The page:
From the Disputing Blog of Karl Bayer, Victoria VanBuren, and Holly Hayes.
One month ago, we started our health care conflict resolution series (see Part I, Part II, Part III, and Part IV) focusing on the Roger Fisher, William Ury Getting to YES principled negotiation method involving:
1. Separating the people from the problem.
2. Focusing on interests, not positions.
3. Generating a variety of possibilities before deciding what to do.
4. Insisting that the result be based on some objective standard.
Our final post in this series focuses on “using objective criteria.” In almost any negotiation, no matter how many options are generated to “split the pie,” there is still going to be a conflict of interests.
As seen in our previous posts, the physician wants to continue his vacation and the nurse on the unit wants him to sign his verbal orders per hospital policy, the radiology director wants to decrease patient complaints and the technician wants to be heard so he can be part of the solution, the physician wants to sell his practice for a high price and the hospital wants to purchase it for a low price, the ED manager wants housekeeping to help with the cleaning and housekeeping wants to work within its budgeted number of staff.
In each situation, there are objective criteria that can be used to decrease the likelihood that the negotiation will become just a contest of wills and the ongoing relationship can be saved. Objective standards allow both parties to commit to reaching a solution based on principle, not pressure.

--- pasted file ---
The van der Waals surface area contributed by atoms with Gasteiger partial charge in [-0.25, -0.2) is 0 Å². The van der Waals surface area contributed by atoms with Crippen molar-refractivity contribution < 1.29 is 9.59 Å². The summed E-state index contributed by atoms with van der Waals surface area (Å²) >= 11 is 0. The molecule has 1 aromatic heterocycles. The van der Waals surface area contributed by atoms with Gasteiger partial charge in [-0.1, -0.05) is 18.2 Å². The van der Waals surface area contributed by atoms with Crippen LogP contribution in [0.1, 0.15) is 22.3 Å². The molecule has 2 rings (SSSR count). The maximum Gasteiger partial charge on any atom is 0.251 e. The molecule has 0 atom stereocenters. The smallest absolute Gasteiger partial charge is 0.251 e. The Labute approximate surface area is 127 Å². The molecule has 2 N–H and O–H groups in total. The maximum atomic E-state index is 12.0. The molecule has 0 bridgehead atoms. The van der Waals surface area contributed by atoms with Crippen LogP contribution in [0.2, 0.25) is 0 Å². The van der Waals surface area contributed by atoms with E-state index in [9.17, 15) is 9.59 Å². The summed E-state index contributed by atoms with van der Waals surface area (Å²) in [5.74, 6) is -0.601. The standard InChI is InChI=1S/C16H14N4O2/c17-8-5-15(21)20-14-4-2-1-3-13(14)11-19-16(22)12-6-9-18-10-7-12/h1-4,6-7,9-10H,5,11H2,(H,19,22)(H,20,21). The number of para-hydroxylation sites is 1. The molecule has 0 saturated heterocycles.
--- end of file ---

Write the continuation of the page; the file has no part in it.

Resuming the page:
In our examples, objective criteria could be hospital policy, regulatory standards, industry standards, standards used by local hospitals or physician groups or budgetary constraints. As the parties begin the process of identifying objective criteria, they can:
1. Jointly search for reasonable criteria.
2. Be open to the most appropriate standards and how they can be applied.
3. Never yield to pressure from the other party, but defer to objective standards.
Pressure can take many forms: bribes, threats, manipulative appeals to trust or a simple refusal to back down. The principled response in each of these situations is the same: invite the other party to state their reasoning, suggest objective criteria that may apply and finally, refuse to budge except on the basis of objective criteria.
This is the final post in our series on using the principled negotiation method in health care conflict. Look for future posts on Disputing on utilizing proven conflict resolution techniques specifically in health care.
We invite your comments on this post and any suggestions for upcoming posts.
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